water-in-our-universe

Water in our Universe

Water in our Universe

Where Does Water in our Universe Come From?

The strange thing about the abundance of Water in our Universe is not the fact that there is so much of it – but rather the fact that is has taken as long as it has for the sheer amount of water in interstellar space to be confirmed.

The Universe is literally awash with water, and although water in its liquid state is yet to be discovered outside of the solar system, there are huge reservoirs of water in its gaseous and frozen states in the molecular clouds out of which stars are forming as far as the (aided) eye can see.

Until comparatively recently, astronomers believed that the abundance of Water in our Universe arose relatively late in the Universe’s evolution, but recent research suggests that the first water molecules formed as early as one billion years after the Big Bang.

This of course means that much of the Water in our Universe (and by extension, in the solar system), is older than our Solar System, which begs this question – “Where does all the water come from?” Let us explain:

The Origin of Water in our Universe

The story of the Big Bang is a complicated one, and it need not be rehashed here, but suffice to say that the creation of the Universe led to the formation of hydrogen and helium, in the ratio of about 3:1, in favor of hydrogen. Of course, some other, and heavier elements also formed but only in trace amounts, and they do not concern us at this point.

The young Universe was of course very hot, but within a few hundred million years, the first, massive first generation of stars started popping into existence. Although the first stars were not quite as massive as they were once thought to have been, they were massive enough to burn through their supply of hydrogen very quickly.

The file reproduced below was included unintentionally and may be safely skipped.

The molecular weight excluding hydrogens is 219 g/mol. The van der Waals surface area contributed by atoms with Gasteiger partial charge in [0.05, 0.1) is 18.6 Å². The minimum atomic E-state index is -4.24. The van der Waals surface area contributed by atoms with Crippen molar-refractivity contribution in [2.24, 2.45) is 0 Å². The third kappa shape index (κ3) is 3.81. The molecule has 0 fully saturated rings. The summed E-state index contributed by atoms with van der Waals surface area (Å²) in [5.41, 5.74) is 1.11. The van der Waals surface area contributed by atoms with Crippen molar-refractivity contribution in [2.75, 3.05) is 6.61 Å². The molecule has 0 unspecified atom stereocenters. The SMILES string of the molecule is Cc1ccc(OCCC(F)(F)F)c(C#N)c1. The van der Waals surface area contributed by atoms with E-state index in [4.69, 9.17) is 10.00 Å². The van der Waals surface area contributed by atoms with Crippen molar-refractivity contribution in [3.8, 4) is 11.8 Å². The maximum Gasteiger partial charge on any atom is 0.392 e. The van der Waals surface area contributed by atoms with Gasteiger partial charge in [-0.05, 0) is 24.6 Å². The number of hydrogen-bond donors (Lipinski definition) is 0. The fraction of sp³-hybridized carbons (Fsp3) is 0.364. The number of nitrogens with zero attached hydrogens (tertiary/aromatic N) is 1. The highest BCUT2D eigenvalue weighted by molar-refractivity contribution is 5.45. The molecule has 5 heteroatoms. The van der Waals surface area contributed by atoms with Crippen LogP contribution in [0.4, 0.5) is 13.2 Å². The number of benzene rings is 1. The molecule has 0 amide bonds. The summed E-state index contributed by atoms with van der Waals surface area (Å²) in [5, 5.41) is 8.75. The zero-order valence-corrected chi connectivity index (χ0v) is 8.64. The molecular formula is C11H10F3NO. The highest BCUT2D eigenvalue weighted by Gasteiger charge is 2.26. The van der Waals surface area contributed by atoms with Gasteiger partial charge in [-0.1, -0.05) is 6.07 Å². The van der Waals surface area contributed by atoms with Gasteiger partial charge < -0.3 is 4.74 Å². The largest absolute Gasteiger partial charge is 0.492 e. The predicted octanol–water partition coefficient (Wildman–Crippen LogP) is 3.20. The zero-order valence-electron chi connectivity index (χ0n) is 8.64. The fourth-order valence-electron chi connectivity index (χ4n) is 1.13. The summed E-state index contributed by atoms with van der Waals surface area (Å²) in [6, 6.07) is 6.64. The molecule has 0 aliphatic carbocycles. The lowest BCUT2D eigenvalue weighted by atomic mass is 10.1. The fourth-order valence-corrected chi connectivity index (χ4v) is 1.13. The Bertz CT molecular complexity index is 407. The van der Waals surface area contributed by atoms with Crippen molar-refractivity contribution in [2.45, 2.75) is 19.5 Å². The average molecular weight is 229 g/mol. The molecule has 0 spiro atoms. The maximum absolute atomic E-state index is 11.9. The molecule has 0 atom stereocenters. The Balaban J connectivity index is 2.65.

The life span of the first generation of stars is thought to have been only a few tens of millions of years old, and when they died in massive supernova explosions, their heavier elements synthesis started seeding the Universe with the material for the second generation of stars.

This is admittedly a gross over simplification of the process, but the fact is that relatively large quantities of oxygen were created in this way. Nonetheless, water did not start forming through the combination of oxygen and hydrogen straight away. The Universe was still too hot for this to happen, and besides, the amounts of oxygen required for large-scale water formation only existed in the then very hot nebula that resulted from the deaths of the first stars, and then only in amounts a few thousand times smaller than what we see in “modern” nebulae.

Another complicating factor was the presence of very strong UV radiation that prevented the coming together of oxygen and hydrogen on the one hand, and the fact that UV radiation broke apart the oxygen/hydrogen bond in regions where temperatures were favorable for water to form.

UV Radiation vs. Water Formation

Although it is generally accepted today that water started forming somewhat less than a billion years after the Big Bang, this water was strictly in the gaseous phase, and it occurred only in areas that offered the right conditions.